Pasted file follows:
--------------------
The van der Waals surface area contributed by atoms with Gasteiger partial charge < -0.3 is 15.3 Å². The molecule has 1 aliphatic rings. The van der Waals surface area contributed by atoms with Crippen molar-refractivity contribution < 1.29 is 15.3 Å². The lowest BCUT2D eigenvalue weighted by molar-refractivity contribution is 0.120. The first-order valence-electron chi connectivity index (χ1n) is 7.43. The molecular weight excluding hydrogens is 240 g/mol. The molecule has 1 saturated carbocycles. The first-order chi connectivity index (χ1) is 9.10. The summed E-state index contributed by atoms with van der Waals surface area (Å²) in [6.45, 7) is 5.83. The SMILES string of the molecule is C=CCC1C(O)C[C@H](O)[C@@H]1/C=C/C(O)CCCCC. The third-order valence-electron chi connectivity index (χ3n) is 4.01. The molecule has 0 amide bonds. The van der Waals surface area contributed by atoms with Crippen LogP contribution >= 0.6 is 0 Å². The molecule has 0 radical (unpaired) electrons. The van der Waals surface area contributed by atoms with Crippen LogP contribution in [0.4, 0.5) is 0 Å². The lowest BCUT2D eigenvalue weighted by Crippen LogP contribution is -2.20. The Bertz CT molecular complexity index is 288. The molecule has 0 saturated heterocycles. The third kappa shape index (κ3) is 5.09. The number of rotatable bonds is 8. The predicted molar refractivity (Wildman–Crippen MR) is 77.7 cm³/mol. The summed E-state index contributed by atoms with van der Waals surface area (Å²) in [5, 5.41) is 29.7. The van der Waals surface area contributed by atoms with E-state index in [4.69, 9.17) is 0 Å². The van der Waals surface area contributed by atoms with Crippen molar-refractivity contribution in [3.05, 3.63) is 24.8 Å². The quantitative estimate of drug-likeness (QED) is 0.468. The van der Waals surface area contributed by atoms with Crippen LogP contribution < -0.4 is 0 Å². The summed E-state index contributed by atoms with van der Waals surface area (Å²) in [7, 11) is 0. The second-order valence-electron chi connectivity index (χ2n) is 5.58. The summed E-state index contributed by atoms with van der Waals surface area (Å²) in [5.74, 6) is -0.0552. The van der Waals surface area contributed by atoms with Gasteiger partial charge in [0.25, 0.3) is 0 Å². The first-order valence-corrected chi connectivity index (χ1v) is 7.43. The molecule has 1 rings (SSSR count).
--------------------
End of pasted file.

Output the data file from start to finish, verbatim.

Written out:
The van der Waals surface area contributed by atoms with Gasteiger partial charge < -0.3 is 15.3 Å². The molecule has 1 aliphatic rings. The van der Waals surface area contributed by atoms with Crippen molar-refractivity contribution < 1.29 is 15.3 Å². The lowest BCUT2D eigenvalue weighted by molar-refractivity contribution is 0.120. The first-order valence-electron chi connectivity index (χ1n) is 7.43. The molecular weight excluding hydrogens is 240 g/mol. The molecule has 1 saturated carbocycles. The first-order chi connectivity index (χ1) is 9.10. The summed E-state index contributed by atoms with van der Waals surface area (Å²) in [6.45, 7) is 5.83. The SMILES string of the molecule is C=CCC1C(O)C[C@H](O)[C@@H]1/C=C/C(O)CCCCC. The third-order valence-electron chi connectivity index (χ3n) is 4.01. The molecule has 0 amide bonds. The van der Waals surface area contributed by atoms with Crippen LogP contribution >= 0.6 is 0 Å². The molecule has 0 radical (unpaired) electrons. The van der Waals surface area contributed by atoms with Crippen LogP contribution in [0.4, 0.5) is 0 Å². The lowest BCUT2D eigenvalue weighted by Crippen LogP contribution is -2.20. The Bertz CT molecular complexity index is 288. The molecule has 0 saturated heterocycles. The third kappa shape index (κ3) is 5.09. The number of rotatable bonds is 8. The predicted molar refractivity (Wildman–Crippen MR) is 77.7 cm³/mol. The summed E-state index contributed by atoms with van der Waals surface area (Å²) in [5, 5.41) is 29.7. The van der Waals surface area contributed by atoms with E-state index in [4.69, 9.17) is 0 Å². The van der Waals surface area contributed by atoms with Crippen molar-refractivity contribution in [3.05, 3.63) is 24.8 Å². The quantitative estimate of drug-likeness (QED) is 0.468. The van der Waals surface area contributed by atoms with Crippen LogP contribution < -0.4 is 0 Å². The summed E-state index contributed by atoms with van der Waals surface area (Å²) in [7, 11) is 0. The second-order valence-electron chi connectivity index (χ2n) is 5.58. The summed E-state index contributed by atoms with van der Waals surface area (Å²) in [5.74, 6) is -0.0552. The van der Waals surface area contributed by atoms with Gasteiger partial charge in [0.25, 0.3) is 0 Å². The first-order valence-corrected chi connectivity index (χ1v) is 7.43. The molecule has 1 rings (SSSR count).